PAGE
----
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40 Years of “Airport”: “The Concorde… Airport ’79” (1979)

40 Years of “Airport”: “The Concorde… Airport ’79” (1979) (photo)

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In 1970, one movie invented the modern disaster film. After grossing more than $100 million at the domestic box office (adjusted for inflation, it made more than any of the “Lord of the Rings”), it spawned three sequels that stretched through the entire decade. But this landmark series is now almost totally forgotten, long eclipsed by the film that so brilliantly spoofed the genre tropes it helped define. In honor of its 40th anniversary, we’re looking back at the “Airport” franchise this week, one film at a time. Today, “The Concorde… Airport ’79,” the rare movie with an ellipsis in the title.

The Concorde… Airport ’79
Directed by David Lowell Rich

Nature of Air Emergency: A journalist (Susan Blakely) boards Federation World Airlines’ new Concorde plane with documents implicating weapons manufacturer Kevin Harrison (Robert Wagner) in illegal arms deals with America’s enemies. He tries to shoot down the Concorde and fails. He tries to shoot it down again and fails. Then he tries to make it crash and fails. Let this be a lesson to all of us: just because you make weapons doesn’t mean you’re any good at using them.

George Kennedy Plays: Joe Patroni, captain of the Federation Concorde flight from Washington D.C. to Moscow.

11112010_concorde4.jpgMost Surprising Subplot: Sometime after “Airport 1975,” where she was one of the passengers in distress, Patroni’s wife died in a car accident. Now a widower, Patroni’s back on the dating scene. During a stopover in Paris — after the Concorde’s been attacked by missiles and jets, but before it suffers explosive decompression over the Swiss Alps — his new co-pilot Paul Metrand (Alain Delon) sets him up on a date. It goes incredibly well and Patroni gets laid. The next morning, he begins to regale Metrand with stories of his conquest. Amused, Metrand confesses that Patroni’s “date” was actually a hooker that he’d paid to sleep with his lonely co-worker.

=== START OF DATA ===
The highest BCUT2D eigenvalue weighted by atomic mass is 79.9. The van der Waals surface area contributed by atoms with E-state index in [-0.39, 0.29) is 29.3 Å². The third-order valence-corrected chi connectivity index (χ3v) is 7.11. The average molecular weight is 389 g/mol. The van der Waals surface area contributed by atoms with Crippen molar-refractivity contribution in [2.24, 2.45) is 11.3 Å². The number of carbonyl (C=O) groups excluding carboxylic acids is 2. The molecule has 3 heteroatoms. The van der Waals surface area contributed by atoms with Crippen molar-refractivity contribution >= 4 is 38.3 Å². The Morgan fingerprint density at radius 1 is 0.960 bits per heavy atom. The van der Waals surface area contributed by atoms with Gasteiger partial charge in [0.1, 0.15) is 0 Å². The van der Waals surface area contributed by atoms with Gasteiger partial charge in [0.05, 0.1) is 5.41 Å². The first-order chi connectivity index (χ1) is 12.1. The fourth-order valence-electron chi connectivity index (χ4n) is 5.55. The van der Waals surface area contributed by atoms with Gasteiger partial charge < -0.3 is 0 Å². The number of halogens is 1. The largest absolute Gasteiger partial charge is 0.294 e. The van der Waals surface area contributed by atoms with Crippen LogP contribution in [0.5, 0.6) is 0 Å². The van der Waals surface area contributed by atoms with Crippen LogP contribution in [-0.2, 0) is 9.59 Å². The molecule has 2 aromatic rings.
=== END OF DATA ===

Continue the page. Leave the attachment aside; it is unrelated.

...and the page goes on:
Metrand’s known Patroni for about 36 hours at this point and he’s already buying him hookers? Think about the co-worker you’ve known longest at your job. Maybe you’ve worked with them for years. Would you surprise them with a prostitute if they were feeling lonely? I think Federation World Airlines needs to reevaluate its sexual harassment training seminars.

“Airport” Makes No Sense: George Kennedy stars in all four “Airport” movies as the same guy, Joe Patroni, but he’s got a different job in each movie. So far he’s been a mechanic, an airline’s vice president, and a private contractor working for a billionaire. Obviously the guy knows airplanes, but suddenly in “Airport ’79” he knows how to fly them too. Now it’s unlikely but not impossible that Patroni was studying to be a pilot on his days off. But when Metrand asks Patroni how long he’s been flying he replies, “I stopped counting after 30 years. I’ve flown just about every aircraft there is through three wars and 40 pounds.” So he’s been moonlighting from his three other jobs at a forth job? For 30 years? Then again, Patroni also talks regretting the fact that he and his wife only ever had one child, but in previous movies he’d talked about having five kids. So maybe Patroni’s not a workaholic. Maybe he’s just a pathological liar.

11112010_concorde2.jpgCharacter You Kind of Want To Die: Jimmie Walker (J.J. from “Good TImes”) plays Boisie, a jazz musician who walks up and down the aisles of the Concorde playing his saxophone. He’s a talented guy, but what gives him the right to blast a sax in the middle of a crowded airplane? I’m sorry Boisie: you interrupt my Robert Ludlum novel, you have to die.